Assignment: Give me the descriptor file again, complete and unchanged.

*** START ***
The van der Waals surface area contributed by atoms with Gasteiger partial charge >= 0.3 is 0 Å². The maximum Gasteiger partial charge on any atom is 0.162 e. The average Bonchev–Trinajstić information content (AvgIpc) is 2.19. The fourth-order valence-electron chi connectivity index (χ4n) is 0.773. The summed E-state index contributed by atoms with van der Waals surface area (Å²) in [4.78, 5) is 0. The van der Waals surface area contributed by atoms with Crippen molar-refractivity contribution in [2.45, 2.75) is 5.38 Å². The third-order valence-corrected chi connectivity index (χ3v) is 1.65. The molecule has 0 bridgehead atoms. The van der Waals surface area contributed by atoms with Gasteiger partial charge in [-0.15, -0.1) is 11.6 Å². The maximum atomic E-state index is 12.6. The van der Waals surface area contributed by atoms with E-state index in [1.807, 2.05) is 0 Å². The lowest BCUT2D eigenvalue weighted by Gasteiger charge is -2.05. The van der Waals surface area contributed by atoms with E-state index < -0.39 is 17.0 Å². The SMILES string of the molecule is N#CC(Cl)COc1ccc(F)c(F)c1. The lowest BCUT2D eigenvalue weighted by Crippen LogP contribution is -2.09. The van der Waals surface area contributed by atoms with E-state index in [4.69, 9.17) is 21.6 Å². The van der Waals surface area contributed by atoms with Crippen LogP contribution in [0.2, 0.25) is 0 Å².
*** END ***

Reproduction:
The van der Waals surface area contributed by atoms with Gasteiger partial charge >= 0.3 is 0 Å². The maximum Gasteiger partial charge on any atom is 0.162 e. The average Bonchev–Trinajstić information content (AvgIpc) is 2.19. The fourth-order valence-electron chi connectivity index (χ4n) is 0.773. The summed E-state index contributed by atoms with van der Waals surface area (Å²) in [4.78, 5) is 0. The van der Waals surface area contributed by atoms with Crippen molar-refractivity contribution in [2.45, 2.75) is 5.38 Å². The third-order valence-corrected chi connectivity index (χ3v) is 1.65. The molecule has 0 bridgehead atoms. The van der Waals surface area contributed by atoms with Gasteiger partial charge in [-0.15, -0.1) is 11.6 Å². The maximum atomic E-state index is 12.6. The van der Waals surface area contributed by atoms with E-state index in [1.807, 2.05) is 0 Å². The lowest BCUT2D eigenvalue weighted by Gasteiger charge is -2.05. The van der Waals surface area contributed by atoms with E-state index < -0.39 is 17.0 Å². The SMILES string of the molecule is N#CC(Cl)COc1ccc(F)c(F)c1. The lowest BCUT2D eigenvalue weighted by Crippen LogP contribution is -2.09. The van der Waals surface area contributed by atoms with E-state index in [4.69, 9.17) is 21.6 Å². The van der Waals surface area contributed by atoms with Crippen LogP contribution in [0.2, 0.25) is 0 Å².